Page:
• unknown (b.)

Bio/Description

A Professor of Electrical and Computer Engineering at the University of California, San Diego, he spent 20 years at IBM's T. J. Watson Research Center where he received numerous invention and achievement awards. He received his Ph.D. degree in Physics from the University of Illinois at Urbana-Champaign in 1971. Prior to joining IBM at Thomas J. Watson Research Center in 1973, he was a research Assistant Professor at the University of Illinois where he did research on the theory of impurity centers in silicon, the transport of electrons in MOS surface inversion layers, and developed a theory for the oxide-charge scattering of electrons in MOS inversion layers. During the early part of his IBM career, he and his colleagues made significant contributions to the understanding of hot-electron effects and electron and hole trapping in MOSFETs, including the discovery and modeling of substrate-hot-electron effects. They demonstrated the shallow-emitter effect and its dependence on emitter-contact material. They invented and developed the polysilicon-emitter self-aligned bipolar transistor, which is the basis of all modern bipolar transistor technology. They also invented the substrate-plate trench-capacitor DRAM cell, which was widely used in stand-alone DRAM products for several generations and is currently used in embedded DRAM designs. As Senior Manager of the Silicon Device Technology department between 1982 and 1991, he directed and contributed to the development of submicron bipolar and CMOS technologies in IBM Research as well as led his team in exploring SOI and EEPROM devices. In 1991, he was appointed an IBM Fellow, the highest honor a scientist, engineer, or programmer at IBM can achieve. Since then, he has focused much of his technical work on understanding the limits of CMOS and exploring the opportunities in silicon technology beyond scaling CMOS. Currently, his exploration focuses on SOI-CMOS-based opportunities including soft-error reduction, high-voltage, EEPROM, and RF devices. He also represents IBM at the Executive Advisory Board of the Semiconductor Research Corporation (a consortium of semiconductor companies funding university research in semiconductors. He has participated in many IEEE and professional society activities, including serving as Editor-in-Chief of IEEE Electron Device Letters, a member of the Administrative Committee of the IEEE Electron Device Society, a Program Committee Member of several technical conferences, and a Member or Chair of several IEEE award committees, including the IEEE Fellow Committee. He has been a member of the committee that publishes the International Technology Roadmap for Semiconductors since 1992. He has authored or co-authored more than 120 technical papers and 38 U.S. patents. He co-authored (with Yuan Taur) a book titled “Fundamentals of Modern VLSI Devices”, which has been adopted as a graduate text by many universities worldwide and translated into Japanese. He is a fellow of the American Physical Society and of the IEEE, and a member of the US National Academy of Engineering. He has received several awards, including the Electrochemical Society 2007 Gordon E Moore Medal, the IEEE Electron Device Society 1989 J.J. Ebers Award, the IEEE 1991 Jack A. Morton Award, the 1998 Pan Wen-Yuan Foundation (Taiwan) Outstanding Research Award, and the IEEE 2000 Custom Integrated Circuits Conference Best Paper Award.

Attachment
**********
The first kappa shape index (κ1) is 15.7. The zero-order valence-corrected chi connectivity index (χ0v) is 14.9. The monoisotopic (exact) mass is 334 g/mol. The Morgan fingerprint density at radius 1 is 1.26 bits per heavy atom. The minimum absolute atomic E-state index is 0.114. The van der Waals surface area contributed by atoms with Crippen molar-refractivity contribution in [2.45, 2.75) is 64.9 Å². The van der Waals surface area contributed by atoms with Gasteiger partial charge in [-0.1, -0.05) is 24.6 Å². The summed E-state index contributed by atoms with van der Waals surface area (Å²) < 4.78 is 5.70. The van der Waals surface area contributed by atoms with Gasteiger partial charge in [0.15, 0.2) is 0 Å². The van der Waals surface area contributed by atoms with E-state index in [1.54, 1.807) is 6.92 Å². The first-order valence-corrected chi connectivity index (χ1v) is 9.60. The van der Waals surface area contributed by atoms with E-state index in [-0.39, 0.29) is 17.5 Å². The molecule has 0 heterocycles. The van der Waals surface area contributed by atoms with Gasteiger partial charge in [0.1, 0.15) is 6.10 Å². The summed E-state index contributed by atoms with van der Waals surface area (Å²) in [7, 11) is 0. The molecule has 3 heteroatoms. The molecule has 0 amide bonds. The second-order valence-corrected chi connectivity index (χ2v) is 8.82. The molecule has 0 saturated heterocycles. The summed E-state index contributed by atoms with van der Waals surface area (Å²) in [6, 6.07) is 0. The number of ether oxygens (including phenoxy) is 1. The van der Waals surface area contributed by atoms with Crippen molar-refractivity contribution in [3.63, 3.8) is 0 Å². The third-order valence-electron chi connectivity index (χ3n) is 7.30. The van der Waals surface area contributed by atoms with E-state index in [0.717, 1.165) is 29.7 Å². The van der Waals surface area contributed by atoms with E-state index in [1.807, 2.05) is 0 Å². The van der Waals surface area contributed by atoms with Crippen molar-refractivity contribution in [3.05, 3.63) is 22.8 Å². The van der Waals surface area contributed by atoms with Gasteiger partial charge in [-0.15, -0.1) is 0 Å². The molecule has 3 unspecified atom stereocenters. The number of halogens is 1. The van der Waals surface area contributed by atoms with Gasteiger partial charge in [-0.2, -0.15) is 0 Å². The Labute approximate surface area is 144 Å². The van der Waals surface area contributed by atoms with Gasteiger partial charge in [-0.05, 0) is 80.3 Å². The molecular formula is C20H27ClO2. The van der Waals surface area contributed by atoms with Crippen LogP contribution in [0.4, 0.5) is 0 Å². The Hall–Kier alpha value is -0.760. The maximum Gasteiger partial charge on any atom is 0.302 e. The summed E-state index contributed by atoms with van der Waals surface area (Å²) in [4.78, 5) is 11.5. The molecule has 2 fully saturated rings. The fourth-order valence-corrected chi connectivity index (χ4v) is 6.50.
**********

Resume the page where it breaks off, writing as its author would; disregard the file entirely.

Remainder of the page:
• Noted For:

    Co-inventor and developer of the polysilicon-emitter self-aligned bipolar transistor, which is the basis of all modern bipolar transistor technology
  • Category of Achievement:

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